Novel Biomolecules Modulating Innate Immune Responses against Virus Infection
The innate immune response against viruses is fundamental for the host to survive infections. Foreign viral pathogens are sensed by a set of germline-encoded pattern-recognition receptors triggering a rapid response, including a variety of defense mechanisms, such as DNA damage response, cellular stress response pathways, inflammasome pathways or regulated cell death responses. Central to the innate host defense is the type I interferon pathway inducing antiviral proteins to control infection and alert other cells. These innate responses are observed at the intra-cellular, tissue and systemic level. The responses not only include the activity of proteins, positive and negative regulators of the innate signaling cascades, but are also regulated by lipids, polysaccharides, nucleic acids and other metabolites.
This Special Issue aims to highlight novel involvement of all kinds of biomolecules in the innate response to mammalian virus infections, including, but not limited to, second messengers, miRNAs, nucleotides and novel cellular factors. These biomolecules may modulate intracellular innate signaling, affect cell–cell communication or change the biology of the host cell. The biomolecules could interfere with cellular signaling responding to viruses, could directly target or repress viruses at any stage or indirectly regulate dependency or restricting proteins or protein complexes.
We encourage the submission of reviews but also welcome original research papers.
- constitutive and induced expression of antiviral factors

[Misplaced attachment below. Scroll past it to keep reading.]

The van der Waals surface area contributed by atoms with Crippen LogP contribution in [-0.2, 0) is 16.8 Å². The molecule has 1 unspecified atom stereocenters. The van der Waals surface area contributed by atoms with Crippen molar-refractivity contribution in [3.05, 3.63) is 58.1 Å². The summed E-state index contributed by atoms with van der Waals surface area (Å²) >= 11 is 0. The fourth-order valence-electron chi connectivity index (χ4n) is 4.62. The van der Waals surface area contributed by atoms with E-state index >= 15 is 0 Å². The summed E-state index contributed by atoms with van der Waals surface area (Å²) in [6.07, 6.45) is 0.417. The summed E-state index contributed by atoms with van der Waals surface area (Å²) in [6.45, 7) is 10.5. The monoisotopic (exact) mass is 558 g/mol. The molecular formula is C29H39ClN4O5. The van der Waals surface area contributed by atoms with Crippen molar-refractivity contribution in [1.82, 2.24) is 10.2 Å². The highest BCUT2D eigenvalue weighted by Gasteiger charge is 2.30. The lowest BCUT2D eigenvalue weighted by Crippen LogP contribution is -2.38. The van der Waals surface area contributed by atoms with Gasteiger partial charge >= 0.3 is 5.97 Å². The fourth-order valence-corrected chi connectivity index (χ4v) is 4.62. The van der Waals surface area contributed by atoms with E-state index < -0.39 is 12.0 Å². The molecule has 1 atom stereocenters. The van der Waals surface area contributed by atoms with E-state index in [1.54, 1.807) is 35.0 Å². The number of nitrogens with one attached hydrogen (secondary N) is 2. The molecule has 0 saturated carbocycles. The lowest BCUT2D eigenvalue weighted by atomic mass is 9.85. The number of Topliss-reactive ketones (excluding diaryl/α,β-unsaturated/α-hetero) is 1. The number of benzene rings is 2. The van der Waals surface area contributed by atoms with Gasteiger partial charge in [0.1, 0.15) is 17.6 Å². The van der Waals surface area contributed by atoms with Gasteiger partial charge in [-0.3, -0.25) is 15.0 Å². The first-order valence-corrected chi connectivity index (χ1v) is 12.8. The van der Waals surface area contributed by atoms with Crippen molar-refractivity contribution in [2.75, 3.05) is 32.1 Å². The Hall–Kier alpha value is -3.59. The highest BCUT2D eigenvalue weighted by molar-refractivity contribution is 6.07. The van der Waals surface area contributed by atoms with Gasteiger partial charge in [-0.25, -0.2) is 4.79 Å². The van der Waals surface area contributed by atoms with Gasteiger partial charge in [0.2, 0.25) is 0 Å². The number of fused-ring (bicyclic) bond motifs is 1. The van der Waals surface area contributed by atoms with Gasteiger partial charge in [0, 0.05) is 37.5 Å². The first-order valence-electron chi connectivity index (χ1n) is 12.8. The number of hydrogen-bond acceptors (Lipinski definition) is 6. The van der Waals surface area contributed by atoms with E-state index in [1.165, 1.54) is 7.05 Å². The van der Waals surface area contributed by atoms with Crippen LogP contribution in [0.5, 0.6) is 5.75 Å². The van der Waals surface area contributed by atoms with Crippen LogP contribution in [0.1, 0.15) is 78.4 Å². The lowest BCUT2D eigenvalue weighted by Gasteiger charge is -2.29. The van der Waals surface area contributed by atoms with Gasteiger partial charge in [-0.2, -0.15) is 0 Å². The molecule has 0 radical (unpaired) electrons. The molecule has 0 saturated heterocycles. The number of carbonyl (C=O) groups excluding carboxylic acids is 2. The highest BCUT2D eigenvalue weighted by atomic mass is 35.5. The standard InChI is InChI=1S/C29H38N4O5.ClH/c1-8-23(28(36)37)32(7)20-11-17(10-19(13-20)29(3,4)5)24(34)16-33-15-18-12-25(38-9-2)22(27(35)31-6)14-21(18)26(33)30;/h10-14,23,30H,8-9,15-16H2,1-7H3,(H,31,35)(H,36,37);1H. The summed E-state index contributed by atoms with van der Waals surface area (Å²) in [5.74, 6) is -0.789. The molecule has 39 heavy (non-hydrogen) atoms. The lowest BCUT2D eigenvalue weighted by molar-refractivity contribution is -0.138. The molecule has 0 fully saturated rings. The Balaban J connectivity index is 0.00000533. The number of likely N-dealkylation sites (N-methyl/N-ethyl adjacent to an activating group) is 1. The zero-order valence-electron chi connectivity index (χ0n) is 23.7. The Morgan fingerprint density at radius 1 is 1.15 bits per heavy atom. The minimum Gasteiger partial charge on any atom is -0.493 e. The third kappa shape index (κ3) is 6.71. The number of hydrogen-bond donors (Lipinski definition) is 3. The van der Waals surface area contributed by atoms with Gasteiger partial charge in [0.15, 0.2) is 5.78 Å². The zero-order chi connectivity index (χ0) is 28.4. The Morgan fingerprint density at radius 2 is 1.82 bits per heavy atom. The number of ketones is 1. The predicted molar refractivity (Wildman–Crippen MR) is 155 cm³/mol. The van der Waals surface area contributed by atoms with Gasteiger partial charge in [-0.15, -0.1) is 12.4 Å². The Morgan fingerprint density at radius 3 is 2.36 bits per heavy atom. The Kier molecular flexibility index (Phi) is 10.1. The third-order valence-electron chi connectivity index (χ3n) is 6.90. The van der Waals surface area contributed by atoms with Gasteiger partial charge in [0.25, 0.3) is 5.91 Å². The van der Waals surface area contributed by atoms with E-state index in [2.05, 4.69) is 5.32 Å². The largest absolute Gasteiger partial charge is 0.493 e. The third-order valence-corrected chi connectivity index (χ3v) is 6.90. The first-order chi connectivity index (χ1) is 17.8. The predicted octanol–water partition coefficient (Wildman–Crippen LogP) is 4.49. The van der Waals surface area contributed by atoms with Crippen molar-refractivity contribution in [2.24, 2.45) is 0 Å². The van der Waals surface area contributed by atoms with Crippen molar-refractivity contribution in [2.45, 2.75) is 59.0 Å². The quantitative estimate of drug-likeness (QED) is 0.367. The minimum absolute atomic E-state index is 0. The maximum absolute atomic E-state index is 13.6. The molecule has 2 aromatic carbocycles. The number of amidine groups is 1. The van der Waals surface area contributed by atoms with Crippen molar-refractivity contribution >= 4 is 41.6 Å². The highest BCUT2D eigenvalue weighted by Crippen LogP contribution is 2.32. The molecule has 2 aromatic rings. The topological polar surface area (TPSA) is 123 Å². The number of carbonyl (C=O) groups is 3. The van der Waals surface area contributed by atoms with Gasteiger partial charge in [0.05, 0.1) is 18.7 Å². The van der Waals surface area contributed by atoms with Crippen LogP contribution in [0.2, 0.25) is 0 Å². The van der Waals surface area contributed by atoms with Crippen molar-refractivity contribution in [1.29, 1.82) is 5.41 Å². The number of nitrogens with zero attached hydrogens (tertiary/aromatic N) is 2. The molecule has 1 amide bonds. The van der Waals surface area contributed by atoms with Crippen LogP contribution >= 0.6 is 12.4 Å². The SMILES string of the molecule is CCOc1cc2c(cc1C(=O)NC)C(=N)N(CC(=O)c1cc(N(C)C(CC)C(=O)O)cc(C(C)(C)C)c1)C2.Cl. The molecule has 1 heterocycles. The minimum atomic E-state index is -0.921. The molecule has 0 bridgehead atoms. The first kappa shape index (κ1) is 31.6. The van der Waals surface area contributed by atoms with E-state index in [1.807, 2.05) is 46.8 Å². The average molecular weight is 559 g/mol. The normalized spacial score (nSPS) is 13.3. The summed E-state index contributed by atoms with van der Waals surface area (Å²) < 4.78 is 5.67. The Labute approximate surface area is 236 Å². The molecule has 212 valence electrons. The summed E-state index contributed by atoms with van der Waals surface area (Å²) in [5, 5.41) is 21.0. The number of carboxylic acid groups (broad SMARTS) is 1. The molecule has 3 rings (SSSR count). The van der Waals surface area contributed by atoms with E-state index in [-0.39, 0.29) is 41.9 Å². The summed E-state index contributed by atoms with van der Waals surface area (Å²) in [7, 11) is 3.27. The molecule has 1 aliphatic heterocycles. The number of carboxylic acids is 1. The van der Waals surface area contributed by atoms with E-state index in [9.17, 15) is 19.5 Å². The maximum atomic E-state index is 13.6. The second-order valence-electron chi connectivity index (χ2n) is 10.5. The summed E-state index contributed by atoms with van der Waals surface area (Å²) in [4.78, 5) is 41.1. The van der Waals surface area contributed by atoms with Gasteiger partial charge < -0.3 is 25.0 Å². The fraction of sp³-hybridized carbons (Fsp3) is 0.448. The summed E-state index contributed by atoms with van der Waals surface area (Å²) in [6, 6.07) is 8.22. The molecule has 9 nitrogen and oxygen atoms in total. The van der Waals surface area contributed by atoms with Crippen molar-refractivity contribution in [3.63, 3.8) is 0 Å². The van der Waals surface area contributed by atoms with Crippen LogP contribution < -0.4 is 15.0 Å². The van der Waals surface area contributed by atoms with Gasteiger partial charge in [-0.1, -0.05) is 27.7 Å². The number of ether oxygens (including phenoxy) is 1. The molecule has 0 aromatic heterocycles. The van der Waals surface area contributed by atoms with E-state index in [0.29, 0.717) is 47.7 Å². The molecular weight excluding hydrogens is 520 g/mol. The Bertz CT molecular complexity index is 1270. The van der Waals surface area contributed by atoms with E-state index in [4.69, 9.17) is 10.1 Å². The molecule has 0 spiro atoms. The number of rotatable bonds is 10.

- mediators of cell resistance
- biomolecules mediating system- or tissue-wide innate response
- biomolecules regulating the innate response
|Journal Name||Impact Factor||CiteScore||Launched Year||First Decision (median)||APC|
|5.5||8.3||2011||19.2 Days||CHF 2700|
|3.7||5.1||2012||16.4 Days||CHF 2700|
|4.3||9.6||2015||17.9 Days||CHF 1600|
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Published Papers (7 papers)
The below list represents only planned manuscripts. Some of these manuscripts have not been received by the Editorial Office yet. Papers submitted to MDPI journals are subject to peer-review.
Abstract: The highly conserved trans-acting response element (TAR) present in the RNA genome of human immunodeficiency virus 1 (HIV-1) is a stably folded hairpin structure involved in viral replication. However, TAR is also sensed by viral sensors, leading to antiviral immunity. While high variation in the TAR RNA structure renders the virus replication incompetent, effects on viral sensing remain unclear. Here, we investigated the role of TAR RNA structure and stability on viral sensing. TAR mutants with deletions in the TAR hairpin that enhanced thermodynamic stability increased antiviral responses. Strikingly, TAR mutants with lower stability due to destabilization of the TAR hairpin also increased antiviral responses without affecting pro-inflammatory responses. Moreover, mutations that affected the TAR RNA sequence also enhanced specific antiviral responses. Our data suggest that mutations in TAR of replication-incompetent viruses can still induce immune responses via viral sensors, hereby underscoring the robustness of HIV-1 RNA sensing mechanisms.
Melissa Stunnenberg1, John L. van Hamme1, Atze T. Das2, Ben Berkhout2 and Teunis B.H. Geijtenbeek1
1Amsterdam UMC, University of Amsterdam, Department of Experimental Immunology, Amsterdam Institute for Infection & Immunity, Meibergdreef 9, Amsterdam, Netherlands.
2Amsterdam UMC, University of Amsterdam, Laboratory of Experimental Virology, Department of Medical Microbiology, Meibergdreef 9, Amsterdam, Netherlands.